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IARPA's Artificial Intelligence Analyzes Behaviors

The DIVA program nears final goals.
Travelers in long lines at Denver International Airport pass through Transportation Security Administration screening areas. Artificial intelligence software developed under an Intelligence Advanced Research Projects Activity program could help identify certain human behaviors. Jim Lambert/Shutterstock

Travelers in long lines at Denver International Airport pass through Transportation Security Administration screening areas. Artificial intelligence software developed under an Intelligence Advanced Research Projects Activity program could help identify certain human behaviors. Jim Lambert/Shutterstock

A research and development program to create automated software capable of detecting specified behaviors in videos has nearly reached its goal of detecting 75 percent of activities with a false alarm rate of only 2 percent.

The Deep Intermodal Video Analytics (DIVA) program, which is run by the Intelligence Advanced Research Projects Activity (IARPA), is “creating automatic activity detectors that can watch hours of video and highlight the few seconds when a person or vehicle does a specific activity,” the program website explains. Behaviors of interest include carrying heavy objects, loading those objects into a vehicle and then driving away. The DIVA activity detectors work in single- and multicamera streaming video environments and can be used to improve video forensic analysis and real-time alerting of threat scenarios, such as terrorist attacks and criminal activity, the website adds.

“The goal has been to cut through the increasingly overwhelming amounts of security-style video that’s out there—think closed-circuit TV-type of video—and automatically go through it and identify specific activities,” says Jack Cooper, IARPA’s DIVA program manager.

The artificial intelligence (AI) and machine learning (ML) technology could monitor security video at airports, border crossings, or government facilities where camera network operators are overwhelmed with the volume of real-time video to monitor, or it could be used forensically after incidents have occurred to identify relevant activities.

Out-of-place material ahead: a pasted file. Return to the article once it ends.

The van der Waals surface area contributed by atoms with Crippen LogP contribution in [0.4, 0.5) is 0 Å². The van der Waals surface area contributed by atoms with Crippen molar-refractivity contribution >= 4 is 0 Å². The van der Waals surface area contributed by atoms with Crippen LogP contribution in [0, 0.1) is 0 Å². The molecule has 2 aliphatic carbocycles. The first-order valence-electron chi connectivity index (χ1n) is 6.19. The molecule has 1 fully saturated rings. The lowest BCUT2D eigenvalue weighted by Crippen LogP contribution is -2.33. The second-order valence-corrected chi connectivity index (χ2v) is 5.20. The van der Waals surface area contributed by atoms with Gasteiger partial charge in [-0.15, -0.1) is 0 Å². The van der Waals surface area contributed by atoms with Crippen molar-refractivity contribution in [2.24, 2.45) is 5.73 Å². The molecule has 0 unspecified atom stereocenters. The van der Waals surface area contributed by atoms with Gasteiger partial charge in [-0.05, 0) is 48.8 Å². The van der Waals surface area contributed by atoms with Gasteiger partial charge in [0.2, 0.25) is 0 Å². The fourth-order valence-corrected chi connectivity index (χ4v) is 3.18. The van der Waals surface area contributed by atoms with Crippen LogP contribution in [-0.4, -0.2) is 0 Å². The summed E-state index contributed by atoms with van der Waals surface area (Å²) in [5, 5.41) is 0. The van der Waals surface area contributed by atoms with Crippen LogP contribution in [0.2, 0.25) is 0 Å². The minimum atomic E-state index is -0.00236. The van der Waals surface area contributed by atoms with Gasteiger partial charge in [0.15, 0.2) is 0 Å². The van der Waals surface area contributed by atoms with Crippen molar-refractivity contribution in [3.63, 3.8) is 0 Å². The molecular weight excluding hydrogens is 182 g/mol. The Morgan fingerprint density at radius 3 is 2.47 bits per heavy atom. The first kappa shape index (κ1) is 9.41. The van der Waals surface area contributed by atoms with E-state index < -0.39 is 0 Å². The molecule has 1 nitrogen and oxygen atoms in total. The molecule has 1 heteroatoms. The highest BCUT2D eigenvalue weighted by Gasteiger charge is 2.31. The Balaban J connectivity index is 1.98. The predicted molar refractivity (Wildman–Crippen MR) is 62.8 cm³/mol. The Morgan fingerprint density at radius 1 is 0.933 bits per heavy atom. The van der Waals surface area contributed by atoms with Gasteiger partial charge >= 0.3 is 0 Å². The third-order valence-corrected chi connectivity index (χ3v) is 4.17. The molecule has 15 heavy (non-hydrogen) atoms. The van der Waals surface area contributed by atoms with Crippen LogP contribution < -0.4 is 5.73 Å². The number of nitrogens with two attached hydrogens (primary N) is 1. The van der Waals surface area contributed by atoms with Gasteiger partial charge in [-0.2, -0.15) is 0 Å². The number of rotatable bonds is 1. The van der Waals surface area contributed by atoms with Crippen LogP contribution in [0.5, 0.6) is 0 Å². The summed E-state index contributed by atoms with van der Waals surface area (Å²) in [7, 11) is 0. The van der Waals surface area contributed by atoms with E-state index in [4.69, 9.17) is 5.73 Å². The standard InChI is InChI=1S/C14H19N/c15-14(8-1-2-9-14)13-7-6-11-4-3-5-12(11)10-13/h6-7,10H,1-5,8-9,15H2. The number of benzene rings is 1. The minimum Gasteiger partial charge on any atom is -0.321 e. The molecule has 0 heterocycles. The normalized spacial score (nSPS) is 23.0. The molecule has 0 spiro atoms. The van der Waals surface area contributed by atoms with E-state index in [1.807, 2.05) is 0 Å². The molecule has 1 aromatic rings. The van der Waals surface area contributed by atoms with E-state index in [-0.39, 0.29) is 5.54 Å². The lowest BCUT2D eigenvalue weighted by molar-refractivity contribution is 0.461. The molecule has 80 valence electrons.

“Imagine an operator who’s got dozens of streams that they’re responsible for monitoring. Humans are very capable of analyzing visual information, but it just becomes too much for one person to look at the number of streams that may be important to them,” Cooper offers.

Analysts would define specific activities of interest, and the technology could either alert them in real time for live video or highlight those behaviors for review during a forensics investigation “instead of having eyeballs on every screen on every video that’s out there,” Cooper suggests, which would dramatically reduce the amount of video to be viewed by human analysts or operators.

The four-year program ends late this month, and researchers are closing in on the final goals for detection and false alarms. “We are currently at 70 percent detection at that false alarm rate, and we’ve got a couple more bites at the apple to squeeze out that last little bit,” Cooper reveals. “We have made a lot of progress over the course of the program. I believe after phase one, we were at about 25 percent detection, and after phase two about 50 percent detection and now 70 percent.”

The major challenge has been similar to the challenge faced by many AI/ML programs: finding the right kind of labeled or annotated data to train the technology. “Data is king. Having large amounts and really high-quality, labeled examples of things you’re looking for is the secret sauce for a machine learning algorithm,” Cooper explains. “To really get to the level we were shooting for, that 75 percent, while maintaining a good false alarm rate, we really needed a lot of data.”

To meet the challenge, the researchers spent time early in the program collecting video samples and labeling the data. “As the program went on, as the teams had more examples, more information, to train their really powerful systems, that was the key,” Cooper explains. “Getting that data, organizing that data, labeling that data, that was really one of the central challenges of the program.”

Cooper stresses the need for the vast amounts of data to be labeled or annotated, adding to the challenge. The program lists more than 30 human behaviors for the technology to accurately identify, which is no easy feat for software. “The complexity of these activities—think about a person talking to another person—that can look very different in different circumstances. Some of the visual cues are very subtle there. So, maybe we need 100, 500, 1,000 examples of that to learn what that activity looks like and go find it.”